I will never remember my very first experience with it. I can't even remember the first five years with it. I know it was there though because it wouldn't mean so much to me now if it hadn't been there since the beginning. The blanket became as routine as brushing my teeth or changing into pajamas. The blanket was always waiting there for me, no matter the mess. I've always kept it there, and still do, all night by my side, with a promise I would return. It is the least I could do to show my appreciation for the years it swaddled me tight. It now crosses my mind that I should have given the blanket a real name instead of just the standard blanket. This blanket has spent every night with me for twenty four years, giving me time to develop a strong sense for it.
It's one of those things not everyone would understand,-I thought to myself when my wife noticed I still cuddled that old thing. Of course, I could sleep just fine with out it, but why would I want to? She would have need to have the life experiences I shared with blanket to completely understand. I would never dare go as far as to say "I want my blanket" as author Larry Woiwode and his brother would to their mother demanding, "We want an orange,"in Woiwode's short essay, "Ode to an Orange".(44) Now the blanket stays tucked next to our bed, just close enough that I would not have to ask for it. It is close enough that if need be, I could grab it and sneak it close to me without the notice of my wife.
This blanket was there for me all night, every night as a servant. If I had a lot on my mind or if I was bored I could finger the little crocheted holes, keeping me occupied or clearing my mind. If it was one of those hot summer nights where sleeping made you sweat, blanket's yarn was the perfect temperature, not too cold, but just right. Blanket somehow never absorbed the summers heat as the comforter or sheets would. On the nights when it was just too cold under the sheets, hugging it to your chest felt like slipping into a sweater. Everything about it is perfect including that soft but not incredibly soft feeling it had, a more 'worn down' soft. Smelling it would remind you of dreams from the previous night. If counting sheep wouldn't put you to sleep, blanket would. The yarn that it was made of no longer resembled yarn. Sticking it my mouth wouldn't tickle and gag me as new yarn would. If I were ever to awake in the middle of the night, my first thought would be to find it. No matter how much effort and commotion I put into searching for it, the second it was found I was sure to be fast asleep. The blanket seems to somehow hide when it comes time to do laundry. It probably gets washed just a few times out of the year. Somehow it still carries no stink with it. The yarn is to compact, too compressed to let smells in.
When you are around something every day you don't seem to notice when it changes unless that change is drastic. Based on the dull color it is now, I could only assume it is the same color it always has been. They way it looks like old easter decorations, the pastel colors so worn down, almost matching each other. I have learned that isn't how it has always looked. My grandmother replicated this blanket for my son, Atticus, using the same pattern and the same yarn as mine. You can see the age. You can understand where it has traveled. I can see the colors now so faded that they all resemble each other, so close in comparison. The little intricate crocheted design has stretched, giving the blanket much more size, conveniently keeping up with me.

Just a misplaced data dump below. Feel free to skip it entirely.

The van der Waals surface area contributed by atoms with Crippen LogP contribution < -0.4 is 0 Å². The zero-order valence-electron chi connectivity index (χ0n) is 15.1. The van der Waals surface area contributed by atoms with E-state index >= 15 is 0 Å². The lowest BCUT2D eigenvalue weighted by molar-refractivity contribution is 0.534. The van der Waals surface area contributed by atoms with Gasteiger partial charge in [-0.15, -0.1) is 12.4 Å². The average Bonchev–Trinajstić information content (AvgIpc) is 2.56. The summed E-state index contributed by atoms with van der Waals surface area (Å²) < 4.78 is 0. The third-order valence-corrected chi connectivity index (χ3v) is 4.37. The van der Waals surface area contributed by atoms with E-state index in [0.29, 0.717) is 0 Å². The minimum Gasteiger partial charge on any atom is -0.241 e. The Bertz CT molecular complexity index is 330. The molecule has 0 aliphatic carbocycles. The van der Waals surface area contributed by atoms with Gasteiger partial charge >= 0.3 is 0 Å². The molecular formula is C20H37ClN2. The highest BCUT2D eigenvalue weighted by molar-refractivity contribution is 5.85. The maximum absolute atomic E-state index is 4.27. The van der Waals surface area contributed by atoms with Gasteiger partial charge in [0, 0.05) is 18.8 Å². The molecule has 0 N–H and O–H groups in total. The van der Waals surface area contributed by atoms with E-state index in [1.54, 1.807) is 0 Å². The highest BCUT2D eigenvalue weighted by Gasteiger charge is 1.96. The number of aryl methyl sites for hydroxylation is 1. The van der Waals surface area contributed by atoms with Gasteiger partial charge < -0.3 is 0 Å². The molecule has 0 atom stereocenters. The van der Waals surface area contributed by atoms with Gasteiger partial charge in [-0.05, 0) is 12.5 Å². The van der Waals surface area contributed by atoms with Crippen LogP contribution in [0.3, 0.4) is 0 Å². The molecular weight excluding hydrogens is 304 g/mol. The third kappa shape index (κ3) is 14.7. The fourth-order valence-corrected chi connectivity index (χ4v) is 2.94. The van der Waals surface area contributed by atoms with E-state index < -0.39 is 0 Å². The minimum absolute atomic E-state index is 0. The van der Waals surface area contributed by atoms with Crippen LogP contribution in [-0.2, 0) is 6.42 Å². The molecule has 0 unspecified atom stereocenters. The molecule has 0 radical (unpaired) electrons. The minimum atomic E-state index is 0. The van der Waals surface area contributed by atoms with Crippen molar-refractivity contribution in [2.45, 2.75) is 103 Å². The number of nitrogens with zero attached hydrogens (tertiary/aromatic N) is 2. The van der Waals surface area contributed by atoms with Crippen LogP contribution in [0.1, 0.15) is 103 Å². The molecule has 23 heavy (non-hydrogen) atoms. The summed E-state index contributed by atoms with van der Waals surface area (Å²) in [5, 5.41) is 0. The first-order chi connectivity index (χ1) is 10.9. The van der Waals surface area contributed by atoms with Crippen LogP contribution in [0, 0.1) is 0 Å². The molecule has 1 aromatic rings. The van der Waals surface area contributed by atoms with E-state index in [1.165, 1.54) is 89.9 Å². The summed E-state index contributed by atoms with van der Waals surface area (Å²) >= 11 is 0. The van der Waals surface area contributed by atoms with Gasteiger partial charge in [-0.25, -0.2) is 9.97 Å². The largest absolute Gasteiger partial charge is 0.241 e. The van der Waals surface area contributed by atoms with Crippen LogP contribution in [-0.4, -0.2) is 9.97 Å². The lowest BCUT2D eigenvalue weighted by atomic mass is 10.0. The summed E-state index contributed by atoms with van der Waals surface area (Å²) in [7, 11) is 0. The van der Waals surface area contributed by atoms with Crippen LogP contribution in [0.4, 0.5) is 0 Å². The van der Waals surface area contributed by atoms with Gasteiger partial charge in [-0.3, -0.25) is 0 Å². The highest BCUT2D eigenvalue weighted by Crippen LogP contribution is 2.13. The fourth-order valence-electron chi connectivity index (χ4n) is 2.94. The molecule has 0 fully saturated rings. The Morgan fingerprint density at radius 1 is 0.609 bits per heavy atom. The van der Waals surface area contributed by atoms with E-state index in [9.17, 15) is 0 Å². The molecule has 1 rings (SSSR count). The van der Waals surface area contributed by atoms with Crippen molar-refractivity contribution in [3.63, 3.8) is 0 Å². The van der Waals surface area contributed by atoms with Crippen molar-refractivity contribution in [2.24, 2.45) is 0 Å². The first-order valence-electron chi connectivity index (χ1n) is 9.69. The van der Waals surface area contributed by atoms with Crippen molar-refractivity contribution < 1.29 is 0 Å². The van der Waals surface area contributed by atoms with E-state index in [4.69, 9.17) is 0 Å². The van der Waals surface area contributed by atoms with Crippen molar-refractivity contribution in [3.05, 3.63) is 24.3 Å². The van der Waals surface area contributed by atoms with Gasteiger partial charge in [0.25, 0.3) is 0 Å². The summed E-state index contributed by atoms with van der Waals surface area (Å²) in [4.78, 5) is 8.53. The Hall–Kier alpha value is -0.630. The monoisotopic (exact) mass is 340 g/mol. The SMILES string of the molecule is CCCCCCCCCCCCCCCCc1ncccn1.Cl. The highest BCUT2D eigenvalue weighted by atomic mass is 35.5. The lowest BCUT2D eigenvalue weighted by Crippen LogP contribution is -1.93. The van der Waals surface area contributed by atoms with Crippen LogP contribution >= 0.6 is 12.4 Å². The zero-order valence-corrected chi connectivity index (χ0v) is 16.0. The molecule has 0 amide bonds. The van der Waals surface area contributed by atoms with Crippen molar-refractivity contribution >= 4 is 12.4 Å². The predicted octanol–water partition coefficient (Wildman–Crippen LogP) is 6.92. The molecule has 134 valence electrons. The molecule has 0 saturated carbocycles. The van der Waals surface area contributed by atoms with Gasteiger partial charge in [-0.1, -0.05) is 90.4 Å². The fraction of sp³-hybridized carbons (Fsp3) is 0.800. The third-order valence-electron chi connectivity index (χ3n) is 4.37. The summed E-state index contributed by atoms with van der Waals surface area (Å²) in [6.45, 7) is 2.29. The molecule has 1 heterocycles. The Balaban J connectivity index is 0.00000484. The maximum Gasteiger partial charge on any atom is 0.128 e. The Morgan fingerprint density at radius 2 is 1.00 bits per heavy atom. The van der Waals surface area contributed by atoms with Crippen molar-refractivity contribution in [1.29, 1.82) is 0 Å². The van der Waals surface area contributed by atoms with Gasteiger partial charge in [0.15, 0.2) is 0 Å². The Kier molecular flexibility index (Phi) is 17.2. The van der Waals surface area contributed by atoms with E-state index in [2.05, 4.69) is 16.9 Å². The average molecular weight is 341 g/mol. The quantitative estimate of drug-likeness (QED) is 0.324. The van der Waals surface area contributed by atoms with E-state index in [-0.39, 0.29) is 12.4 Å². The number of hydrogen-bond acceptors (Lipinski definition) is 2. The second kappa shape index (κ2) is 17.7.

I have always had the notion in the back of my mind that it was silly to keep it. Maybe soon it will be time to part ways with blanket. In "Writing and Seeing 3" it says "Purpose is the reason for writing-the intention that motivates us and controls why and how we write"(386). As I chose the topic for this paper and as I was writing it I had the thoughts in my head that I had a secret purpose. I needed some sort of event to help me part ways with my blanket. Something that would signify a farewell to blanket. I feel now that this paper could be just what I was looking for to help me do that.
I would still have all the memories to hold with me, never letting me forget about the blanket. I will always remember the time when, as a child, I had my very first sleep over at a neighbor friends Birthday party. It was nonsense to not bring blanket with me like my mother had suggested. I packed blanket into my sleeping bag, rolled it up and headed out the door. I don't remember if I was made fun or if any of the other boys even noticed, but I do remember tying a Birthday balloon to blanket. I wanted blanket to have a keepsake to remember one of its few times out of the house. In my five year old mind that would be not only normal but very thought full of me. It is now twenty years later and there is still that little knot tired to blanket. Blanket is holding that tinfoil not as a remembrance of the time he was more than a blanket, but a friend. It was only a few weeks ago that the little knot finally fall off. I guess blanket was showing me that he was ready to part with the past as I should be as well.
Maybe now I could give blanket to my mother like she pleases, so she can keep it locked away in some closet. She can make him some sort of keepsake. If I do decide to give blanket up I will keep my hopes that maybe Atticus will keep his blanket close to him, like I did my blanket.